At a celebration of Rav Amital’s eightieth birthday some years ago, one of the speakers drew an analogy between Rav Amital’s musical acumen and his consequent distaste for “false notes” in niggunim, and his objection to what the speaker called “false notes” in avodat hashem, in the religious life.  That is, the need for authenticity, for thorough-going truth and honesty, and the rejection of false piety or pretence.  He was particularly critical of certain new streams and tendencies in current religious life, especially popular among young people, of so-called “spirituality”—too often translated into subjectivism, emotionalism, and transient experiences of ecstasy, often at the expense of serious learning and study, disciplined use of the mind, and an a priori commitment to halakhah.  He would ask:  Does one sing and dance to create a mood of ecstasy, a “high,” or does one sing or dance because one feels ecstasy in God’s Presence?  (Several of his talks on this subject are gathered in a small pamphlet entitled Bein Hithabrut la-Mehuyavut:  five talks on the contrast between feeling “connected”—a buzz-word among Israeli youth--vs.  commitment).

Rav Amital was deeply troubled about the direction of Israeli society.  This is perhaps the crucial difference between religion in the Diaspora or within the Haredi community, both of which are more oriented towards individual piety or towards a minority community, and that of an Israeli Rav who takes the meaning of Zionism seriously:  namely, that one must think about the needs of the state and the society as a whole.  “Why don’t the religious parties want the position of Minister of Health?” he once said, when Meimad first began, arguing that it is as important in terms of religious values as those ministries involved in budgets for synagogues, mikvaot, yeshivot, religious schools, or West Bank settlements.  He saw issues of health policy (as he did other social issues) as entailing decisions that were literally a matter of life and death for tens or even hundreds of thousands of people—and hence of religious significance.

Yet notwithstanding his passionate commitment to a very definite path, Rav Amital was able to accept students who chose profoundly different paths;  some of his students were to become the leaders of the West Bank settler movement, and he maintained warm personal relations despite their ideological differences.  One might say that, as a corollary of his valuing of intellectual and moral integrity and authenticity, he was able to accept sharp differences, and even admire the independence of thought expressed thereby.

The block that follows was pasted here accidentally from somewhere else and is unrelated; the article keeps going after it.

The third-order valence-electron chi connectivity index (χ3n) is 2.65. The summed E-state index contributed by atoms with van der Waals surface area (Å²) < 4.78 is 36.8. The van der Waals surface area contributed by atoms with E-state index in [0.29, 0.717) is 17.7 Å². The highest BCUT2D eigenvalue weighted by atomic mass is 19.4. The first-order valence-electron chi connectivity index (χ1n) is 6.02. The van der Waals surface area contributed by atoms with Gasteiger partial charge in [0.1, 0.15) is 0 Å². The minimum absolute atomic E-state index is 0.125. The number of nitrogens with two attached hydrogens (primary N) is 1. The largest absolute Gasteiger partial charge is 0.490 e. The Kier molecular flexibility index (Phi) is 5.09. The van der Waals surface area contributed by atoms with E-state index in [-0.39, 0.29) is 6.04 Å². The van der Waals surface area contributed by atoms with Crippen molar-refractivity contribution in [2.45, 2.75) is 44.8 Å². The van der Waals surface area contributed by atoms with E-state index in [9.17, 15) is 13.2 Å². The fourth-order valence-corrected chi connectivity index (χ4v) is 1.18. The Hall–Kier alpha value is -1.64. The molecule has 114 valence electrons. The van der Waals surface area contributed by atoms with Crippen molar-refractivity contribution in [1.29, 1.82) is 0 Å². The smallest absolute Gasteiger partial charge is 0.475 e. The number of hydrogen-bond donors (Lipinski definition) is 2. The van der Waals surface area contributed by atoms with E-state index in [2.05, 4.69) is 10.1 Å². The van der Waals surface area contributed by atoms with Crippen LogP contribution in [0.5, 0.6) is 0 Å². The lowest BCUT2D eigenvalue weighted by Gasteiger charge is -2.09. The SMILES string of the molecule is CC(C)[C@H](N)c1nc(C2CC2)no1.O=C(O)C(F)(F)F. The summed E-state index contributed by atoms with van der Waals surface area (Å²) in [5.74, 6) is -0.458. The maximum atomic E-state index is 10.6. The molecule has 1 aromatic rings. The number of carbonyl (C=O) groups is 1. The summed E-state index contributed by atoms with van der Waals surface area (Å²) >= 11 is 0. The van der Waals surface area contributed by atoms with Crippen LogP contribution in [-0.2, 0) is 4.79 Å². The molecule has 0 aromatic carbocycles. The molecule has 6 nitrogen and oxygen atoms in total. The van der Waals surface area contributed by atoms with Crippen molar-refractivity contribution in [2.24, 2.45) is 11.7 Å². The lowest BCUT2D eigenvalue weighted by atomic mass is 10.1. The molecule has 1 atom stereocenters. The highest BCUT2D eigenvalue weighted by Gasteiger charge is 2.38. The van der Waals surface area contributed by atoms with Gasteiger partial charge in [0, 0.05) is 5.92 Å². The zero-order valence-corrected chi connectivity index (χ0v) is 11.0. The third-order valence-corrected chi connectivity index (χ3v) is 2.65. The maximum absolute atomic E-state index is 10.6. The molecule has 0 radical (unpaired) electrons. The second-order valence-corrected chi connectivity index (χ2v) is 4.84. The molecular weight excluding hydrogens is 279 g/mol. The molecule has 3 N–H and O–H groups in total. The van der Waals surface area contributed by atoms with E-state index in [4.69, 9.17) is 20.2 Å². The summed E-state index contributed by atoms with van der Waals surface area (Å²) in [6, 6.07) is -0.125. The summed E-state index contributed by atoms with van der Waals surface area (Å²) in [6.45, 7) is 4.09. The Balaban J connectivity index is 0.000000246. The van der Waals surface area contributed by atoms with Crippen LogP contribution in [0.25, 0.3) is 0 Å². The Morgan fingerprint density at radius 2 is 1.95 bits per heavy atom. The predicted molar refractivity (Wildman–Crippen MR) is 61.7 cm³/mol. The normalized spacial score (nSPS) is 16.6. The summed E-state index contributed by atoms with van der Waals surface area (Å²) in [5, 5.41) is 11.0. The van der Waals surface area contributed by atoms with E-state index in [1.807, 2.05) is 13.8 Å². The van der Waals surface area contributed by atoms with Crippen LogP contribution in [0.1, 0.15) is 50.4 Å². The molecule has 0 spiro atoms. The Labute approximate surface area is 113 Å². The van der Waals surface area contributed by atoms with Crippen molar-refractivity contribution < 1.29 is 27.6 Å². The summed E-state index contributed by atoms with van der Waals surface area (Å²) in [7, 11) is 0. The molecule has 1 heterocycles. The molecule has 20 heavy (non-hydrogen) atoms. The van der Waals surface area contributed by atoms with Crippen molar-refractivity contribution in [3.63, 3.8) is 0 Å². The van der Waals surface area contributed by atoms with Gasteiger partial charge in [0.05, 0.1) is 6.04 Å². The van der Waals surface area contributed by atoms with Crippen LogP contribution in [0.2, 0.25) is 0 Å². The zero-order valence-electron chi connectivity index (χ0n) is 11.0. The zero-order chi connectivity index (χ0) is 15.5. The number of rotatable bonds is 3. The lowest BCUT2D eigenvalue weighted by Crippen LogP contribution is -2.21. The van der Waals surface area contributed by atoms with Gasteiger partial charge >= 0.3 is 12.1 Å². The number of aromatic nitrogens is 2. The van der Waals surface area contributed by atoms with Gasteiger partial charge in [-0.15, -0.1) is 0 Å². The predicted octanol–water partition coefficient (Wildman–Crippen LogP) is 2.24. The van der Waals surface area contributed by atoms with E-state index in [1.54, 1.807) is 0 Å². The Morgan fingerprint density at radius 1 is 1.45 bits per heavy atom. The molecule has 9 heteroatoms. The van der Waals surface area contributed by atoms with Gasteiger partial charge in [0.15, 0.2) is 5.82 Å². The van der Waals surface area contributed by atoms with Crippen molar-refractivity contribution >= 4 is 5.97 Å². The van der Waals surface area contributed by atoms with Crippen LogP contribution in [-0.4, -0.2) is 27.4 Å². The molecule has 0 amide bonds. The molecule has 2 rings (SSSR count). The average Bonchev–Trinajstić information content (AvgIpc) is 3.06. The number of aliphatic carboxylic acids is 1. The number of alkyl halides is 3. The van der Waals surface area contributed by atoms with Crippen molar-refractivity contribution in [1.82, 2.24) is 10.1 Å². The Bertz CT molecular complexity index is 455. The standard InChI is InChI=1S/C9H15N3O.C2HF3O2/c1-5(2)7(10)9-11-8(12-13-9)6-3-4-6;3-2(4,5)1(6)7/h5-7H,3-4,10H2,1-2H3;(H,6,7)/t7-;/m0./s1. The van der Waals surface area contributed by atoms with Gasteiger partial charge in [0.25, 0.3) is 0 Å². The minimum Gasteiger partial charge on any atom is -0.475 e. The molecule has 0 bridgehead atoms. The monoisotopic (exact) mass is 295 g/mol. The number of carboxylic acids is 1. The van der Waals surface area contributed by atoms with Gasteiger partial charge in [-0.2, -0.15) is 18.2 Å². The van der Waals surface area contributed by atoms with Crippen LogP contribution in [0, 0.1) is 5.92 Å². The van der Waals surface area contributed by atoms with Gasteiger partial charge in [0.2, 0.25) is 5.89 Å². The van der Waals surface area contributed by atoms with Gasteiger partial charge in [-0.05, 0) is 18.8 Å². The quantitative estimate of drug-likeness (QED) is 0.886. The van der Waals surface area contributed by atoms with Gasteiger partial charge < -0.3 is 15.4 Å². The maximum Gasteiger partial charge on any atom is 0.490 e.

Rav Yoel, his son, made an interesting comment at the funeral.  He said that his father was found of quoting Rambam at Hilkhot De’ot 3.4, which in turn quotes Kohelet 7:16:  “Be not overly righteous, nor make yourself to be overly clever;  why should you be dumbfounded,” which he translated into contemporary idiom as a kind of personal motto:  “Be normal!!”  Religious people often translate their fervor into exaggerated piety, and/or bookishness, forgetting that one must lives in a real world, with ordinary people.  And indeed, alongside his religious concerns, his wisdom and learning, there was something very down-to-earth about Rav Amital.

I felt this quality very strongly the last time I saw him, at one of the gatherings of graduates arranged by the yeshiva for its 40th anniversary.  Late at night, after midnight, there was a gathering with Rav Amital at which he spoke off the cuff.  His presence was still strong, his voice powerful.  He commented, with great chen, that upon his retirement he saw himself as fulfilling the role of elter bakhur—the oldest student at the yeshiva, who would simply sit and learn, and now-and-again teach something if asked to do so.  He addressed the men’s wives, saying that marrying a yeshiva bakhur was no simple choice—the message being that, even after years in the world, working in their professions, the years of study at yeshiva left their mark on the graduates’ approach to life and scale of values.  What came out most strongly in this gathering was his real love for his students, and a certain simplicity and directness.

This “normalcy” also connects to his admiration and fondness for ordinary Jews.  During the last years of his life, when he no longer stayed in the yeshiva in the late afternoon, he davened Minhah at the local neighborhood synagogue in Givat Mordechai, where he would participate in a lesson in Mishnah given there by an ordinary Jew.  Even though such a class was obviously far below his own level of learning, it was important for him to show respect in this way to an ordinary Jew who taught Torah to others.

May his memory be a blessing and an inspiration for our own generation.